25 years ago - Roy Harper is born, the son of a forest ranger & a native american tribal leader's daughter.
18 years ago - 7-year-old Roy's father dies, and he goes to live with his mother's people on their reservation, where he is taught by his grandfather Brave Bow.
13 years ago - 12-year-old Roy is taken in by 29-year-old Oliver Queen when Brave Bow dies, and becomes his sidekick, Speedy.
10 years ago - 15-year-old Roy isn't asked to join Raven's Teen Titans. When 32-year-old Oliver Queen goes traveling with 31-year-old Hal Jordan, Roy begins his casual drug use.
9 years ago - 16-year-old Roy attempts to commit suicide by attacking Waylon Jones, but when Croc realizes what he's doing he won't continue.
8 years ago - 28-year-old Dinah Lance discovers 17-year-old Roy's heroin habit & takes him to rehab.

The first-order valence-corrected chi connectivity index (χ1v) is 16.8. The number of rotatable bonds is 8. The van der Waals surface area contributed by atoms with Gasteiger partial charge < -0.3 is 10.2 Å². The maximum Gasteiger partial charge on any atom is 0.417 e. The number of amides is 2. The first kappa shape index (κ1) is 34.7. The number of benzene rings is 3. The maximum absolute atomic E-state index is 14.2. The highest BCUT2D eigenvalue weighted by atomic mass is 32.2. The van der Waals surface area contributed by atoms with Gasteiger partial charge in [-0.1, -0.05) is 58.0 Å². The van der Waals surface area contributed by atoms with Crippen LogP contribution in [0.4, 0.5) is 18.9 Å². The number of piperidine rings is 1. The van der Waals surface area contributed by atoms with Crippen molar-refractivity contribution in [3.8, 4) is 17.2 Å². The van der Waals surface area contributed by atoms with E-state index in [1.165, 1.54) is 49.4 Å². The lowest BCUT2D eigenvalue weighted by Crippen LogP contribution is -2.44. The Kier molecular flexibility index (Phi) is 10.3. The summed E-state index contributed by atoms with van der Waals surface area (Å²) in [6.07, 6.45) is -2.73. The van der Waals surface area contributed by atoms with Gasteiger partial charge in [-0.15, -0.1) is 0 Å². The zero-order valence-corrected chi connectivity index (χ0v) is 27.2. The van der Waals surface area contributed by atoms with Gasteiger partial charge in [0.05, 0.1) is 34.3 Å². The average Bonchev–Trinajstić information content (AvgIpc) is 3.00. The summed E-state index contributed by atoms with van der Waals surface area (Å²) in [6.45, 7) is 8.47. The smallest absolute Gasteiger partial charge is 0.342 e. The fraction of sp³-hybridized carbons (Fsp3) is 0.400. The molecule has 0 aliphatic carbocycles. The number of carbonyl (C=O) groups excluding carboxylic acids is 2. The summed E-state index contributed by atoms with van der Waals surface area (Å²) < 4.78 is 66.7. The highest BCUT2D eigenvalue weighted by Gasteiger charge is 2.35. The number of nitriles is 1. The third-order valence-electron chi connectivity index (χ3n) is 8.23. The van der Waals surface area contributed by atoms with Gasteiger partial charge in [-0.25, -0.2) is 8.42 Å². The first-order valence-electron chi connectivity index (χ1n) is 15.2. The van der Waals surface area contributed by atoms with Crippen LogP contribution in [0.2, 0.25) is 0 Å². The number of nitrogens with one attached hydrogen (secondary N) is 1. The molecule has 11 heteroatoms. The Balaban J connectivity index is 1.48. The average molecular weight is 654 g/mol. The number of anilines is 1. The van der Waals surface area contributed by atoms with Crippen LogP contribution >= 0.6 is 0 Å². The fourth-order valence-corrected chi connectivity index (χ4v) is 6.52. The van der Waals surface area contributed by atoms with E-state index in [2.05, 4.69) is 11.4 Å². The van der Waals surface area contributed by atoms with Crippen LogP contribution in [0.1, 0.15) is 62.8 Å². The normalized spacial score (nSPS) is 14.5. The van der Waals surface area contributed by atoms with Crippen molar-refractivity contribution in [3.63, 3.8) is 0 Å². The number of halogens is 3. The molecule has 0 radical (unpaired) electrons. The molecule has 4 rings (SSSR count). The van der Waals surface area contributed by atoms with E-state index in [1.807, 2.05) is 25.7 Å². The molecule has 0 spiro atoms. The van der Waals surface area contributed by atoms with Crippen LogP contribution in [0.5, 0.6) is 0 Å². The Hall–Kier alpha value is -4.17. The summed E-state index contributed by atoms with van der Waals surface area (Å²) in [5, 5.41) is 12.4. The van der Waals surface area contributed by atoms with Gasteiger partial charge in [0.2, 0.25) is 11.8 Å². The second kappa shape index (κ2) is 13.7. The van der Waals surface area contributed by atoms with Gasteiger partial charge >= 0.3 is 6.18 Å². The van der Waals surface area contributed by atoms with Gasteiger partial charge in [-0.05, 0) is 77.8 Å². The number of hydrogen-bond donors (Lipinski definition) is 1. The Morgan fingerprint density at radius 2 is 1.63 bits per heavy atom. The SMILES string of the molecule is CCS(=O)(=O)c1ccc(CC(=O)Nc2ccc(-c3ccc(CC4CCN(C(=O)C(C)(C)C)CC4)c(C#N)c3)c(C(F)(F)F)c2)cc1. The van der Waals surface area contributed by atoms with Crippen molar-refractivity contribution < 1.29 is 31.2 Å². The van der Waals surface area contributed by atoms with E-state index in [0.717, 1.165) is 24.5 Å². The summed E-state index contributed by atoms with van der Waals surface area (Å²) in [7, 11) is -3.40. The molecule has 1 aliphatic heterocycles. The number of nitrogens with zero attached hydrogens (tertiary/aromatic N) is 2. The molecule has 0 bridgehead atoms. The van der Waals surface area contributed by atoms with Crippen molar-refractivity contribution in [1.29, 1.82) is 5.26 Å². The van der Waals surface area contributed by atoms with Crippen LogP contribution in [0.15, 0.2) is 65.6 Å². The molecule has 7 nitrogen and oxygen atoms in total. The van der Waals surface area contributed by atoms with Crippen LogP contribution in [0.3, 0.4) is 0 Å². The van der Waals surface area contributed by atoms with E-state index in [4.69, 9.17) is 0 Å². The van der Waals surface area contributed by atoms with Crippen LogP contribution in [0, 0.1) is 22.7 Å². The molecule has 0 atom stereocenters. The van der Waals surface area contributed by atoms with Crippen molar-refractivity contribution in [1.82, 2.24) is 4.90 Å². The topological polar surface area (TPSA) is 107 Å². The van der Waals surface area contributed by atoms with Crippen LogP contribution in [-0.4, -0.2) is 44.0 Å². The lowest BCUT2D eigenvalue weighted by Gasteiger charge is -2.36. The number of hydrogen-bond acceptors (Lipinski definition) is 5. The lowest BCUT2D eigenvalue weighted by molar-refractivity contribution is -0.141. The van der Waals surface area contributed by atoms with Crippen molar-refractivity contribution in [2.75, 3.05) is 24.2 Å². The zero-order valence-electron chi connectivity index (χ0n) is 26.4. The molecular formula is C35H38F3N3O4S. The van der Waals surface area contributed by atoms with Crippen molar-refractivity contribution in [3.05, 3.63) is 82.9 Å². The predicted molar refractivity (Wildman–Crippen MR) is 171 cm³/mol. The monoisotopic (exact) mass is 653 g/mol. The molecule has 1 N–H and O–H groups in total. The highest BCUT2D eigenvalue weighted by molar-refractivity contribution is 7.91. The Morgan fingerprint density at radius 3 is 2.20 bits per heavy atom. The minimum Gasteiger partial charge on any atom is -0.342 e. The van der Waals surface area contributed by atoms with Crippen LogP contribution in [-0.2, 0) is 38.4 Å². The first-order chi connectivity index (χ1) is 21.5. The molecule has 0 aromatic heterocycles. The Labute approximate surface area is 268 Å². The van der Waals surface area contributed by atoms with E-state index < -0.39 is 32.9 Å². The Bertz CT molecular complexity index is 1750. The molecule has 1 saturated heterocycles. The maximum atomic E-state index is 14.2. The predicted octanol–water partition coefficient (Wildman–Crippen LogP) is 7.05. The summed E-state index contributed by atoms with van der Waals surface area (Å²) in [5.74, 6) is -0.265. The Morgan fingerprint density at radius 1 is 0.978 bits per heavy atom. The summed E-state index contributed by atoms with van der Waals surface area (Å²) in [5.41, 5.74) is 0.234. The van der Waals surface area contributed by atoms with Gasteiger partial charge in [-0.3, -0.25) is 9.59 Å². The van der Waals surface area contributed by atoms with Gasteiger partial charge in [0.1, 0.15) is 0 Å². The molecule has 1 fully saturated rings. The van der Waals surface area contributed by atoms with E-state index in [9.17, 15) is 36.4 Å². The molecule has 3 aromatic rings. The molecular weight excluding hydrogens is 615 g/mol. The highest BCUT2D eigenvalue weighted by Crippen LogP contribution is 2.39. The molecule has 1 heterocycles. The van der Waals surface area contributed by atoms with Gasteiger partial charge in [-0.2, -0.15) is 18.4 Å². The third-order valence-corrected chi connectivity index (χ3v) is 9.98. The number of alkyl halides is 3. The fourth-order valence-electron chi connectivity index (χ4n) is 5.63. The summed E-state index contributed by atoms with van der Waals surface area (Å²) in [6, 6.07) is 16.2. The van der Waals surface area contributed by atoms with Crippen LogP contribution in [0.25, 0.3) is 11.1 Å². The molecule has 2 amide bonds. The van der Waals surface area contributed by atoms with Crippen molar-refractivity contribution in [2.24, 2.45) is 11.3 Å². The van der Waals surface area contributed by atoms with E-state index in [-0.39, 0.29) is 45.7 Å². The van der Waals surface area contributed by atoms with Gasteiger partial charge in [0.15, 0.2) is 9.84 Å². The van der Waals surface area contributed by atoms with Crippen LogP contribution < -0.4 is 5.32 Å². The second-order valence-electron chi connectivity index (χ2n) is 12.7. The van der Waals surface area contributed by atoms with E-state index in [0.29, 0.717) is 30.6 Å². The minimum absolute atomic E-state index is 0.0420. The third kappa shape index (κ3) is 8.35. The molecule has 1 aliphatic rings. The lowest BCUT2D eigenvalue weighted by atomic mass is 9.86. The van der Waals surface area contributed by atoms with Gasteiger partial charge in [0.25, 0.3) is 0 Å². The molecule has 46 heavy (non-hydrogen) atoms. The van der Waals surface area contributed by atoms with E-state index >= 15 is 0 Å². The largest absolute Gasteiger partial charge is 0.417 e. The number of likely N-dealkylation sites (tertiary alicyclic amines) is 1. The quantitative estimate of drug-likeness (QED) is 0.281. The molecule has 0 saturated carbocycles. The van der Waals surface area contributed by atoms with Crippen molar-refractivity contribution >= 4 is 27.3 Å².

6 years ago - 19-year-old Roy has an affair with the terrorist Cheshire, before she detonates an atomic bomb in Quarac.
5 years ago - 20-year-old Roy adopts his new role as Arsenal, and gets government backing for a new Titans team. He brings Cheshire to justice & gains custody of their newborn daughter Lian.
4 years ago - 21-year-old Roy joins the newly reformed original Titans, and brings in Jesse Quick & Argent from his government team.
3 years ago - When the Titans break up after Donna Troy's death, 22-year-old Roy & Nightwing build a new Outsiders team.
2 years ago - 23-year-old Roy becomes the sole leader of the Outsiders when Nightwing leaves the team to become a cop.
1 year ago - 24-year-old Roy joins all the surviving Titans in space to save Donna Troy. He gives Mia Dearden his old quiver, & recruits Virgil Hawkins for the Outsiders.
Roy Harper is called "Red Arrow" in modern comics, but that entire identity was an attempt to put him in a box, and a character like Roy completely defies that sort of thing. Arsenal is the black sheep of his entire generation of heroes, but he's also one of the most dynamic characters comics has to offer. Sometimes a character might start out as someone's supporting character, but they grow past that and become something so much better.
Arsenal's Comic History